Lessons Learned from Cyber Incidents in 2018 (article)
In 2018 cybersecurity is not a new topic. Although most understand the basics, the number of reported incidents has actually increased year over year. According to the Identity Theft Resource Center, the number of U.S. data breaches hit a record high in 2017 with a total of 1,579 breaches. This was a 44.7 percent increase over the record high figures for 2016. In this year alone, 864 breaches have been reported as of September 5 with an estimated 34,174,633 records exposed. As technology continues to advance, the need to evolve existing cybersecurity strategies is as prevalent as ever. Examining the shortcomings that resulted in high-profile cyber breaches can teach several cybersecurity lessons.
Early this year Brian Krebs broke a story that Panera Bread, an American fast casual restaurant chain, leaked millions of customer records that they had captured when the individuals registered for an account to place orders online. The journalist received a tip from a security researcher, Dylan Houlihan, who had discovered that Panera’s website was releasing plaintext data of customers including names, email addresses, birthdates, and digits of payment cards. After his initial discovery, Houlihan attempted to report the vulnerability in August 2017 directly to Panera’s information security team. His report was dismissed by the company as a scam. The story broke eight months after Panera received the initial tip from Houlihan, which led to Panera taking the site offline for a period to patch the issue. It is estimated that 37 million customer records were compromised due to the weakness.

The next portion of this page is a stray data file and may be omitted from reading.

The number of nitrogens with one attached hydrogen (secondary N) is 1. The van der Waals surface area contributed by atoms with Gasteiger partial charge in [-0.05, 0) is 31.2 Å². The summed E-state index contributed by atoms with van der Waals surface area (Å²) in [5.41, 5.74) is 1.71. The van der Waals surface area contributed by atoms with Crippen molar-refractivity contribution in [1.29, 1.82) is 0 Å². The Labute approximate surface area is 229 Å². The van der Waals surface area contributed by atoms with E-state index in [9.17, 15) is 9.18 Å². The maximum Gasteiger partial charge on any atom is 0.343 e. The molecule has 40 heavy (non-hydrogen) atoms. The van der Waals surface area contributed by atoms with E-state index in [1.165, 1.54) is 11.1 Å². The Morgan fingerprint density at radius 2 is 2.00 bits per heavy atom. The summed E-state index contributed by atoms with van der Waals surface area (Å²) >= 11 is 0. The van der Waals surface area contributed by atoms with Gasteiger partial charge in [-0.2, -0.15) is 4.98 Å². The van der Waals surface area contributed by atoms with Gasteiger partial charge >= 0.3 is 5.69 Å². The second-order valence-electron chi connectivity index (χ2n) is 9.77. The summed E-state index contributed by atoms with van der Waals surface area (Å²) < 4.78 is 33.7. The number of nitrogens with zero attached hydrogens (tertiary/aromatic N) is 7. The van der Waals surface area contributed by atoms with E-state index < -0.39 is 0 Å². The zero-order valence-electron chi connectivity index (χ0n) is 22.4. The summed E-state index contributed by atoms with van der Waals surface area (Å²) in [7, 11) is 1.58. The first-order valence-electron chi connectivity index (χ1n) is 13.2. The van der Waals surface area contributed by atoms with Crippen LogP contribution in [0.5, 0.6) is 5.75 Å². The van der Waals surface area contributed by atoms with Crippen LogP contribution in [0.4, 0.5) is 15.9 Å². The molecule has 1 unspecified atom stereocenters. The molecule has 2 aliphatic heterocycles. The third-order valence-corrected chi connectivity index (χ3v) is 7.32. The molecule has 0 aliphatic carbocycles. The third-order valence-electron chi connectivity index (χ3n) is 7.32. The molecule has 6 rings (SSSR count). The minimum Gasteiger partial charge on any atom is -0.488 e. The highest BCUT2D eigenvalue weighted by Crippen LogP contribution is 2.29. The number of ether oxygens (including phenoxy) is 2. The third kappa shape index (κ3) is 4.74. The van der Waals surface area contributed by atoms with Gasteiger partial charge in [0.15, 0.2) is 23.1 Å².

Most organizations recognize the importance of having a cybersecurity strategy. In the case of Panera, it had an entire department designated to it. This incident highlights that even with information security controls in place, organizations may still be at risk if those controls fail to work properly. Implementing cybersecurity reviews and testing into your software development lifecycle will improve your development team’s security awareness and reduce the risk of a web application going live with potentially critical security vulnerabilities.
Using a third party to conduct your testing can take things a step further and allow you to uncover unknown shortcomings that might not be obvious to your development or security team. A third party can also assist in creating a specific remediation plan to address any identified gaps. At a minimum, your organization should plan to conduct cybersecurity tests on internal and external facing applications to account for hacker sophistication and technology development.
Delta Airlines outsources components of its customer service engine to 7.ai, an online chat services platform that allows businesses to interact with their customers. When 7.ai alerted Delta that it had experienced a data breach, Delta was forced to notify thousands of customers that their sensitive information had been exposed. It was revealed that customer payment information may have been accessed, but Delta assured customers that personal information such as passport, government ID, or SkyMiles information was not impacted. Retailers Best Buy and Sears Holding Corporation later announced that their customers may have also been affected by this breach.
Your cybersecurity strategy is only as strong as the third-party vendors on which you rely. While the data breach itself occurred on 7.ai’s end, it’s the responsibility of companies utilizing their services to ensure that 7.ai’s security controls meet or exceed their standards. Work with each of your third-party providers to understand their security protocols. Depending on your customer base and the types of data you collect and maintain, you should consider working with third-party vendors that have had a SOC 2, Type 2 report performed by a licensed CPA firm, are ISO 27001 certified, are PCI DSS and HIPAA compliant, or are HITRUST Certified. Your customers trust you with their sensitive information. While you can delegate duties to outside vendors, you can’t delegate the responsibility of securing your customers’ information.